Limitations on Azure
This section lists some resource limits that CML and Azure impose on workloads running in ML workspaces.
- You have to request access from Microsoft to set up an Azure NetApp Files account. You are prompted to do this when you first try to set the account up, and it may take some time for Microsoft to grant access.
There is no ability to grant or revoke remote access (via Kubeconfig) to specific users. Users with the MLAdmin role in the environment can download a Kubeconfig file. The Kubeconfig file will continue to allow access even if the MLAdmin role is later revoked.
Azure Kubernetes Service (AKS) does not allow the CPU worker group to scale down to 0 nodes; there will always be at least 1 worker, even on an idle workspace.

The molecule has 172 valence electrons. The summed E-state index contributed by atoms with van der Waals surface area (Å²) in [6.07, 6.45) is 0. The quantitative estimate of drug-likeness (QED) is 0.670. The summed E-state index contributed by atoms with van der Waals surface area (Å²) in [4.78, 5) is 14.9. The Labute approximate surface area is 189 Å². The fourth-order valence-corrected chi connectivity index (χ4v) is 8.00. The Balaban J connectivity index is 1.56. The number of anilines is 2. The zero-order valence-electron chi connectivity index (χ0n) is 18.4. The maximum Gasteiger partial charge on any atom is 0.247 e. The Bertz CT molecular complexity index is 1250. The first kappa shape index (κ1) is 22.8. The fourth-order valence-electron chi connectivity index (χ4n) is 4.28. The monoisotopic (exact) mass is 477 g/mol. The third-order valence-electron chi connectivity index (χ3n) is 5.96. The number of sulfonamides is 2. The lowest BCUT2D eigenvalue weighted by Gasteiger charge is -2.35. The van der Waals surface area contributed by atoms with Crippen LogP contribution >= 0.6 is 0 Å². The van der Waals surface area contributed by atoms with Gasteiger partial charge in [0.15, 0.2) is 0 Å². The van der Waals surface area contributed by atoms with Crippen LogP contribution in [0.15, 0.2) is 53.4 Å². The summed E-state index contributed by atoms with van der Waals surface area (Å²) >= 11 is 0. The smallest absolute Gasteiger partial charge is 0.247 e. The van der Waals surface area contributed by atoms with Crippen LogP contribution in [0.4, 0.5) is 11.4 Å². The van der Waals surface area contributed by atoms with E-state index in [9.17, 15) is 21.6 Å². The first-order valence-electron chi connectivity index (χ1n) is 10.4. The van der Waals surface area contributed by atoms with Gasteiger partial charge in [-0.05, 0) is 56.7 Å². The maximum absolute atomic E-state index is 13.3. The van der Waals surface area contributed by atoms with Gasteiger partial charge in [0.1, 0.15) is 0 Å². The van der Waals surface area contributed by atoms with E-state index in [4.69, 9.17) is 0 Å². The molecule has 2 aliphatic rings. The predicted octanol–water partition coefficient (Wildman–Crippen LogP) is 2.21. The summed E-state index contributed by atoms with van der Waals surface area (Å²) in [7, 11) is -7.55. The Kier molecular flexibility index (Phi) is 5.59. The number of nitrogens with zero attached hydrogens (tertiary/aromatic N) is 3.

Scaling down CPU workers can sometimes be delayed by the scheduling of AKS services on the node in question. For more information, see AKS issue 875.
Support is limited to regions that provide AKS. Also, customers should check availability of Azure NetApp Files and GPU instance types in their intended region.
- Data is not encrypted in transit to Azure NetApp Files or other NFS systems, so make sure to implement policies to ensure security at the network level.
Each ML workspace requires a separate subnet. For more information on this issue, see Use kubenet networking with your own IP address ranges in Azure Kubernetes Service (AKS).
- When you provision an Azure Kubernetes (AKS) cluster, a Standard load balancer is provisioned by default. The Standard load balancer always provisions a public IP for egress traffic, communication with the Kubernetes control plane, and backwards compatibility. Cloudera software does not use this public IP directly, or expose anything on it. It is currently not possible to provide networking rules or other mechanisms to enable public AKS to work. For more information, see: Use a public Standard Load Balancer in Azure Kubernetes Service (AKS)